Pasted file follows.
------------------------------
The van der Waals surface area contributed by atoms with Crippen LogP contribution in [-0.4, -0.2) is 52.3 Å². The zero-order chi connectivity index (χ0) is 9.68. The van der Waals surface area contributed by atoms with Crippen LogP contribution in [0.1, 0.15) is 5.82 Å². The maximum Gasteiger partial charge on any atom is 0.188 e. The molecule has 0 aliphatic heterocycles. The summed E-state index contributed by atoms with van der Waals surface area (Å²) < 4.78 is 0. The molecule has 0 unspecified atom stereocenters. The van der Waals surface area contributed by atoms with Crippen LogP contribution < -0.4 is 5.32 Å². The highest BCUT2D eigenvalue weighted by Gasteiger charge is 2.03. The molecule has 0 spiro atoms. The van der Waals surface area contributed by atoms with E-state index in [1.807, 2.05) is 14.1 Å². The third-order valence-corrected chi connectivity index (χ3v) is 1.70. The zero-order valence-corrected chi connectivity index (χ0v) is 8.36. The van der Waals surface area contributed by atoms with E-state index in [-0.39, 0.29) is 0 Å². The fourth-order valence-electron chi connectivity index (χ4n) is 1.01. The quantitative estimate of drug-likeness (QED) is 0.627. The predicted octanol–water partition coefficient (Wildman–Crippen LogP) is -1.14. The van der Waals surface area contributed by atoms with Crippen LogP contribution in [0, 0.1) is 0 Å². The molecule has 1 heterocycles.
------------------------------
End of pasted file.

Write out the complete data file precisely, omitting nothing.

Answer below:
The van der Waals surface area contributed by atoms with Crippen LogP contribution in [-0.4, -0.2) is 52.3 Å². The zero-order chi connectivity index (χ0) is 9.68. The van der Waals surface area contributed by atoms with Crippen LogP contribution in [0.1, 0.15) is 5.82 Å². The maximum Gasteiger partial charge on any atom is 0.188 e. The molecule has 0 aliphatic heterocycles. The summed E-state index contributed by atoms with van der Waals surface area (Å²) < 4.78 is 0. The molecule has 0 unspecified atom stereocenters. The van der Waals surface area contributed by atoms with Crippen LogP contribution < -0.4 is 5.32 Å². The highest BCUT2D eigenvalue weighted by Gasteiger charge is 2.03. The molecule has 0 spiro atoms. The van der Waals surface area contributed by atoms with E-state index in [1.807, 2.05) is 14.1 Å². The third-order valence-corrected chi connectivity index (χ3v) is 1.70. The zero-order valence-corrected chi connectivity index (χ0v) is 8.36. The van der Waals surface area contributed by atoms with E-state index in [-0.39, 0.29) is 0 Å². The fourth-order valence-electron chi connectivity index (χ4n) is 1.01. The quantitative estimate of drug-likeness (QED) is 0.627. The predicted octanol–water partition coefficient (Wildman–Crippen LogP) is -1.14. The van der Waals surface area contributed by atoms with Crippen LogP contribution in [0, 0.1) is 0 Å². The molecule has 1 heterocycles.